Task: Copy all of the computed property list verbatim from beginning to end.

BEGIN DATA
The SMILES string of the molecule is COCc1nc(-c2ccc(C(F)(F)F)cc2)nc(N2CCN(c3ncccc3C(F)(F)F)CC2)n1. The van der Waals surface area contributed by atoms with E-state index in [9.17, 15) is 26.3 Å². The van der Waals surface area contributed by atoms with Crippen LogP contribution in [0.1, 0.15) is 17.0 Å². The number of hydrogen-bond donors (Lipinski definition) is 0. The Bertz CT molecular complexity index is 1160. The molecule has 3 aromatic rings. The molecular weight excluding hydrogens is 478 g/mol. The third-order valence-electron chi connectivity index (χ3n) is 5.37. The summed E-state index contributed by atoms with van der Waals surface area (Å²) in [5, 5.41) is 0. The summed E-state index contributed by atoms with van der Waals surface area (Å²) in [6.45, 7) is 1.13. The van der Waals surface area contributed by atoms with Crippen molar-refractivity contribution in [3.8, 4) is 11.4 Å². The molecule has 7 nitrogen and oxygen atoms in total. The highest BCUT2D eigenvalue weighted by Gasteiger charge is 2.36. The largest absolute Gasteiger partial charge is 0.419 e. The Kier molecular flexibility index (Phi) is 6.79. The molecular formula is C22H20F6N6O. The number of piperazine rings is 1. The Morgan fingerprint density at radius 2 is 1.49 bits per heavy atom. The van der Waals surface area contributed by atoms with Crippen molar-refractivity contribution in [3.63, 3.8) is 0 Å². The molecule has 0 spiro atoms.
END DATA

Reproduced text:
The SMILES string of the molecule is COCc1nc(-c2ccc(C(F)(F)F)cc2)nc(N2CCN(c3ncccc3C(F)(F)F)CC2)n1. The van der Waals surface area contributed by atoms with E-state index in [9.17, 15) is 26.3 Å². The van der Waals surface area contributed by atoms with Crippen LogP contribution in [0.1, 0.15) is 17.0 Å². The number of hydrogen-bond donors (Lipinski definition) is 0. The Bertz CT molecular complexity index is 1160. The molecule has 3 aromatic rings. The molecular weight excluding hydrogens is 478 g/mol. The third-order valence-electron chi connectivity index (χ3n) is 5.37. The summed E-state index contributed by atoms with van der Waals surface area (Å²) in [5, 5.41) is 0. The summed E-state index contributed by atoms with van der Waals surface area (Å²) in [6.45, 7) is 1.13. The van der Waals surface area contributed by atoms with Crippen molar-refractivity contribution in [3.8, 4) is 11.4 Å². The molecule has 7 nitrogen and oxygen atoms in total. The highest BCUT2D eigenvalue weighted by Gasteiger charge is 2.36. The largest absolute Gasteiger partial charge is 0.419 e. The Kier molecular flexibility index (Phi) is 6.79. The molecular formula is C22H20F6N6O. The number of piperazine rings is 1. The Morgan fingerprint density at radius 2 is 1.49 bits per heavy atom. The van der Waals surface area contributed by atoms with Crippen molar-refractivity contribution in [3.63, 3.8) is 0 Å². The molecule has 0 spiro atoms.